The main reason was I have been touring all my life, spending time in London, Paris, New York, but because of health reasons, I preferred California and especially this area. I fell in love with it here. It’s such a beautiful spot, and the climate is fantastic. We came to this place in ’92.
Do you still tour?
I don’t do as much as I did, but still 12 to 15 performances a year in the States, Europe and India. I love to do it, and there’s a demand for me, so as much as I can, I do it.
You were an organizer of last month’s Indian Music and Dance Festival in Delhi.
In our center, every year, we have a four-day festival for which I get young musicians and elder, established musicians. It started in memory of George’s birthday. We still keep that day, starting on Feb. 24. Every year we do that.
I miss him very much.
What do you remember most about him?
We became very, very dear to each other in the sense that it started with my teaching him sitar. And then gradually I saw his interest in Indian religion and more than religion, actually, philosophy and the old culture. And I helped him get many books to read, and that’s how it started. And he got so deep into it and he was so sincerely in love with India and the Indian religion, because he was more into the philosophical aspect of the old system. This plus music, we became such good friends. He became like part of me.
You’ve toured with your daughter, Anoushka, who also wrote a book about you.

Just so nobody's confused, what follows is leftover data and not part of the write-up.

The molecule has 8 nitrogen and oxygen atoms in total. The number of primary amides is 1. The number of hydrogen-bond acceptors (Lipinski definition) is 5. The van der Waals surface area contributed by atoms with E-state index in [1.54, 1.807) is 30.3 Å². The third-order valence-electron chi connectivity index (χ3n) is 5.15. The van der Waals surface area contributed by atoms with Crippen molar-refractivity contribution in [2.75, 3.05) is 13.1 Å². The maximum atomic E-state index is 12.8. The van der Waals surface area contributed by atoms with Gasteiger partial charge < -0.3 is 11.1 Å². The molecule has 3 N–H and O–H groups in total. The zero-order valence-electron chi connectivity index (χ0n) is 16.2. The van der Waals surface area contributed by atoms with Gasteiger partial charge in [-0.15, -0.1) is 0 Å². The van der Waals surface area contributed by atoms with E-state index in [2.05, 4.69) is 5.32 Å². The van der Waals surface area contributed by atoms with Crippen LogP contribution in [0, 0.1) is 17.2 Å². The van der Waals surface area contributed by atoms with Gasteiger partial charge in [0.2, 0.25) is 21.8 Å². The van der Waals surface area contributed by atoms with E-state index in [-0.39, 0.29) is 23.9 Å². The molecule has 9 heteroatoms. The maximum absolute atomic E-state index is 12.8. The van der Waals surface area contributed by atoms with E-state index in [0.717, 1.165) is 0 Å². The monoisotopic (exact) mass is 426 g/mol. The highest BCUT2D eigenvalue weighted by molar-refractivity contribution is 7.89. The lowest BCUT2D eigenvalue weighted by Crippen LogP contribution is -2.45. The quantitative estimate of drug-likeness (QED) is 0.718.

I started teaching her how to play sitar from the time she was about 9 years old. By the time she was 13 or 14, she started sitting with me in concerts and gradually, we played so many concerts together. She’s my best student, I can say without any hesitation.
What is your relationship like with your other daughter, Norah Jones?
Wonderful. She’s on her own. I love her. These are like my two eyes, really.
Do you think you might ever perform with Norah?
I don’t know. I don’t think so because it’s completely a different world, what she does. She was born here, grew up here and her music is American music. It’s so beautiful, there’s no need to do that, just for the sake of sitting together. But maybe we’ll just fool around and do something together.
How many students do you currently have?
I have not taken students in quite a while, but I have two or three still. Many come to me, but I take only those with very special talent and the urge to work.
Do you think about the legacy you’d like to leave?
It sounds very big. I’d like to leave a legacy where some of my students — I won’t say all — have love and respect for our music. That’s a fundamental thing I’d like them to understand, not just a way of making a living or a lot of name, but go deep into music and keep it alive. To keep an age-old culture with its depth, its feeling, its whole aspect is not very easy. Because now especially the world has become so commercial — it is do it now as soon as you can, make a name, make a record. So whether it is classical Western or Indian, I think it has the same problem. It’s hard in these modern days to have students who have the love and respect for the tradition.